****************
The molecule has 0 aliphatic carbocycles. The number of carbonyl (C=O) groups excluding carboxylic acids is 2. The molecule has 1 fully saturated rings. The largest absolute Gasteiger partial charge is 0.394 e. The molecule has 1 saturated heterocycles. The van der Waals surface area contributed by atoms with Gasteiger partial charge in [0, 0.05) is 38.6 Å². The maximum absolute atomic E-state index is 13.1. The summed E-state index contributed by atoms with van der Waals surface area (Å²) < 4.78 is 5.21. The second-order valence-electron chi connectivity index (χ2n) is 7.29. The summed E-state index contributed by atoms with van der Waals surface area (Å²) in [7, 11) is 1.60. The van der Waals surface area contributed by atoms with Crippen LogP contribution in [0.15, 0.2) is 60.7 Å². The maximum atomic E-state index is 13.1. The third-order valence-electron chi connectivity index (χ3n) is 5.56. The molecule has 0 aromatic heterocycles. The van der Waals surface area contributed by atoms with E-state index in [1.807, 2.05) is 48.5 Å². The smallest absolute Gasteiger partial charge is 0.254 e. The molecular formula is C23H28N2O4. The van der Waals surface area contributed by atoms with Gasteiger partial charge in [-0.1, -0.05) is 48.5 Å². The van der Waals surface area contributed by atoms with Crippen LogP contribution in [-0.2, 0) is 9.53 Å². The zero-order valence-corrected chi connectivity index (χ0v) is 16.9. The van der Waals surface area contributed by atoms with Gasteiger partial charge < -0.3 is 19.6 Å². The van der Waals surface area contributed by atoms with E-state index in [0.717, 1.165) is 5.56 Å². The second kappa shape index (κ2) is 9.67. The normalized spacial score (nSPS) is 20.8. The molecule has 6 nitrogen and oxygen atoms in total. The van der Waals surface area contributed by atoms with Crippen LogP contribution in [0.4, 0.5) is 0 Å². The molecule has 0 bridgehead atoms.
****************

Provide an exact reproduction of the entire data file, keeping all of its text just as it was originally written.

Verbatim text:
The molecule has 0 aliphatic carbocycles. The number of carbonyl (C=O) groups excluding carboxylic acids is 2. The molecule has 1 fully saturated rings. The largest absolute Gasteiger partial charge is 0.394 e. The molecule has 1 saturated heterocycles. The van der Waals surface area contributed by atoms with Gasteiger partial charge in [0, 0.05) is 38.6 Å². The maximum absolute atomic E-state index is 13.1. The summed E-state index contributed by atoms with van der Waals surface area (Å²) < 4.78 is 5.21. The second-order valence-electron chi connectivity index (χ2n) is 7.29. The summed E-state index contributed by atoms with van der Waals surface area (Å²) in [7, 11) is 1.60. The van der Waals surface area contributed by atoms with Crippen LogP contribution in [0.15, 0.2) is 60.7 Å². The maximum atomic E-state index is 13.1. The third-order valence-electron chi connectivity index (χ3n) is 5.56. The molecule has 0 aromatic heterocycles. The van der Waals surface area contributed by atoms with E-state index in [1.807, 2.05) is 48.5 Å². The smallest absolute Gasteiger partial charge is 0.254 e. The molecular formula is C23H28N2O4. The van der Waals surface area contributed by atoms with Gasteiger partial charge in [-0.1, -0.05) is 48.5 Å². The van der Waals surface area contributed by atoms with Crippen LogP contribution in [-0.2, 0) is 9.53 Å². The zero-order valence-corrected chi connectivity index (χ0v) is 16.9. The van der Waals surface area contributed by atoms with Gasteiger partial charge < -0.3 is 19.6 Å². The van der Waals surface area contributed by atoms with E-state index in [0.717, 1.165) is 5.56 Å². The second kappa shape index (κ2) is 9.67. The normalized spacial score (nSPS) is 20.8. The molecule has 6 nitrogen and oxygen atoms in total. The van der Waals surface area contributed by atoms with Crippen LogP contribution in [0.4, 0.5) is 0 Å². The molecule has 0 bridgehead atoms.